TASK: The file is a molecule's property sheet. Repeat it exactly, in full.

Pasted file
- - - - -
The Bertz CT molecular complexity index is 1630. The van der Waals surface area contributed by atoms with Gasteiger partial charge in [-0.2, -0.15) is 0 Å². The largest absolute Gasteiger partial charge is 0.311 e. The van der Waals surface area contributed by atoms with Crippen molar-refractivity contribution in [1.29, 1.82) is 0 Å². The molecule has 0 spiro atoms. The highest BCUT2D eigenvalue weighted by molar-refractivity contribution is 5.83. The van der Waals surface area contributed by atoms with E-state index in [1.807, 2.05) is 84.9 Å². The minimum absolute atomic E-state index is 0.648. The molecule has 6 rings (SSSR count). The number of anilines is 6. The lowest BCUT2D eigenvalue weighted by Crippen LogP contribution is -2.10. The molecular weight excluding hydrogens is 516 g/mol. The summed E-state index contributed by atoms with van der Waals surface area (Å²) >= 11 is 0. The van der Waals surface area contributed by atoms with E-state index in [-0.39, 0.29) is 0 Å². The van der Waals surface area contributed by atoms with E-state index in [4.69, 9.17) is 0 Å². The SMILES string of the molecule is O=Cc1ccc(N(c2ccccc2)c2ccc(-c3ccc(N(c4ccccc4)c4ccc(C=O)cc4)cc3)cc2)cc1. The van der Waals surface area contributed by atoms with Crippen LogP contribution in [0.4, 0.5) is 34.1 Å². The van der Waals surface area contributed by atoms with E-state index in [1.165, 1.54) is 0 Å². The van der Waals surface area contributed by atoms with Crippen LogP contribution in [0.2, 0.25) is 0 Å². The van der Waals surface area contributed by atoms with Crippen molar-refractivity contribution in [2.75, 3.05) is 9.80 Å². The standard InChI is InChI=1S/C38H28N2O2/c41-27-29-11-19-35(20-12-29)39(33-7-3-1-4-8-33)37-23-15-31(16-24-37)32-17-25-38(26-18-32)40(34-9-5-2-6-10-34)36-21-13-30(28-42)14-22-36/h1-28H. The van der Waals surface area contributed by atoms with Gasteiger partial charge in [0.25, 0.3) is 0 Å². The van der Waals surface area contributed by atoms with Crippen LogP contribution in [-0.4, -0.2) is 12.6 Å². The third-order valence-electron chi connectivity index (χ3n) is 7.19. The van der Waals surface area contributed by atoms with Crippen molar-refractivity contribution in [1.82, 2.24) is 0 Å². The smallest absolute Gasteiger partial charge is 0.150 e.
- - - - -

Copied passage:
The Bertz CT molecular complexity index is 1630. The van der Waals surface area contributed by atoms with Gasteiger partial charge in [-0.2, -0.15) is 0 Å². The largest absolute Gasteiger partial charge is 0.311 e. The van der Waals surface area contributed by atoms with Crippen molar-refractivity contribution in [1.29, 1.82) is 0 Å². The molecule has 0 spiro atoms. The highest BCUT2D eigenvalue weighted by molar-refractivity contribution is 5.83. The van der Waals surface area contributed by atoms with E-state index in [1.807, 2.05) is 84.9 Å². The minimum absolute atomic E-state index is 0.648. The molecule has 6 rings (SSSR count). The number of anilines is 6. The lowest BCUT2D eigenvalue weighted by Crippen LogP contribution is -2.10. The molecular weight excluding hydrogens is 516 g/mol. The summed E-state index contributed by atoms with van der Waals surface area (Å²) >= 11 is 0. The van der Waals surface area contributed by atoms with E-state index in [-0.39, 0.29) is 0 Å². The van der Waals surface area contributed by atoms with E-state index in [4.69, 9.17) is 0 Å². The SMILES string of the molecule is O=Cc1ccc(N(c2ccccc2)c2ccc(-c3ccc(N(c4ccccc4)c4ccc(C=O)cc4)cc3)cc2)cc1. The van der Waals surface area contributed by atoms with Crippen LogP contribution in [0.4, 0.5) is 34.1 Å². The van der Waals surface area contributed by atoms with E-state index in [1.165, 1.54) is 0 Å². The van der Waals surface area contributed by atoms with Crippen LogP contribution in [0.2, 0.25) is 0 Å². The van der Waals surface area contributed by atoms with Crippen molar-refractivity contribution in [2.75, 3.05) is 9.80 Å². The standard InChI is InChI=1S/C38H28N2O2/c41-27-29-11-19-35(20-12-29)39(33-7-3-1-4-8-33)37-23-15-31(16-24-37)32-17-25-38(26-18-32)40(34-9-5-2-6-10-34)36-21-13-30(28-42)14-22-36/h1-28H. The van der Waals surface area contributed by atoms with Gasteiger partial charge in [0.25, 0.3) is 0 Å². The van der Waals surface area contributed by atoms with Crippen LogP contribution in [-0.4, -0.2) is 12.6 Å². The third-order valence-electron chi connectivity index (χ3n) is 7.19. The van der Waals surface area contributed by atoms with Crippen molar-refractivity contribution in [1.82, 2.24) is 0 Å². The smallest absolute Gasteiger partial charge is 0.150 e.